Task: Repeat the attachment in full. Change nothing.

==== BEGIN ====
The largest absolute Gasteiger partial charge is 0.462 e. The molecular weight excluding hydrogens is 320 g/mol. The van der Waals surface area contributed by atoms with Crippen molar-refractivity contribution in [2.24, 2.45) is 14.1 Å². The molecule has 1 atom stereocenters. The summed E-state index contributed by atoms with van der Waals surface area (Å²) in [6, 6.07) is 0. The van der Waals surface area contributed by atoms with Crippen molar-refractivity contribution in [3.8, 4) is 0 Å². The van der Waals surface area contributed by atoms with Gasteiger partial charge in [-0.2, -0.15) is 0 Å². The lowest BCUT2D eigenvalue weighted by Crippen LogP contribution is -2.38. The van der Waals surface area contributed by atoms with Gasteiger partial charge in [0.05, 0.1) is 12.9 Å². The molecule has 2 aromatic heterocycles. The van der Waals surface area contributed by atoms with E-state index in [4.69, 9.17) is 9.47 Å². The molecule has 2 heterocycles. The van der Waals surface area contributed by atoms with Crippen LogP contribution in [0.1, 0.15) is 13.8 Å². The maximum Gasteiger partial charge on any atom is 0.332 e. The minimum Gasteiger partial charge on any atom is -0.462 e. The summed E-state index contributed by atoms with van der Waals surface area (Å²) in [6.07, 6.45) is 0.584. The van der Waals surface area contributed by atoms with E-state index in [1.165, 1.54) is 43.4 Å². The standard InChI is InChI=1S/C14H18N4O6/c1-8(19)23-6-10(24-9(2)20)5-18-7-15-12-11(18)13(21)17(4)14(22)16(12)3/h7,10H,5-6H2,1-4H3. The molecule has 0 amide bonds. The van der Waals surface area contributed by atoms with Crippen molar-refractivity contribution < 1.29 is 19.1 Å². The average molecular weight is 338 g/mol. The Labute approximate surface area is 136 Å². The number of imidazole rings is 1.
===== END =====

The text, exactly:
The largest absolute Gasteiger partial charge is 0.462 e. The molecular weight excluding hydrogens is 320 g/mol. The van der Waals surface area contributed by atoms with Crippen molar-refractivity contribution in [2.24, 2.45) is 14.1 Å². The molecule has 1 atom stereocenters. The summed E-state index contributed by atoms with van der Waals surface area (Å²) in [6, 6.07) is 0. The van der Waals surface area contributed by atoms with Crippen molar-refractivity contribution in [3.8, 4) is 0 Å². The van der Waals surface area contributed by atoms with Gasteiger partial charge in [-0.2, -0.15) is 0 Å². The lowest BCUT2D eigenvalue weighted by Crippen LogP contribution is -2.38. The van der Waals surface area contributed by atoms with Gasteiger partial charge in [0.05, 0.1) is 12.9 Å². The molecule has 2 aromatic heterocycles. The van der Waals surface area contributed by atoms with E-state index in [4.69, 9.17) is 9.47 Å². The molecule has 2 heterocycles. The van der Waals surface area contributed by atoms with Crippen LogP contribution in [0.1, 0.15) is 13.8 Å². The maximum Gasteiger partial charge on any atom is 0.332 e. The minimum Gasteiger partial charge on any atom is -0.462 e. The summed E-state index contributed by atoms with van der Waals surface area (Å²) in [6.07, 6.45) is 0.584. The van der Waals surface area contributed by atoms with E-state index in [1.165, 1.54) is 43.4 Å². The standard InChI is InChI=1S/C14H18N4O6/c1-8(19)23-6-10(24-9(2)20)5-18-7-15-12-11(18)13(21)17(4)14(22)16(12)3/h7,10H,5-6H2,1-4H3. The molecule has 0 amide bonds. The van der Waals surface area contributed by atoms with Crippen molar-refractivity contribution < 1.29 is 19.1 Å². The average molecular weight is 338 g/mol. The Labute approximate surface area is 136 Å². The number of imidazole rings is 1.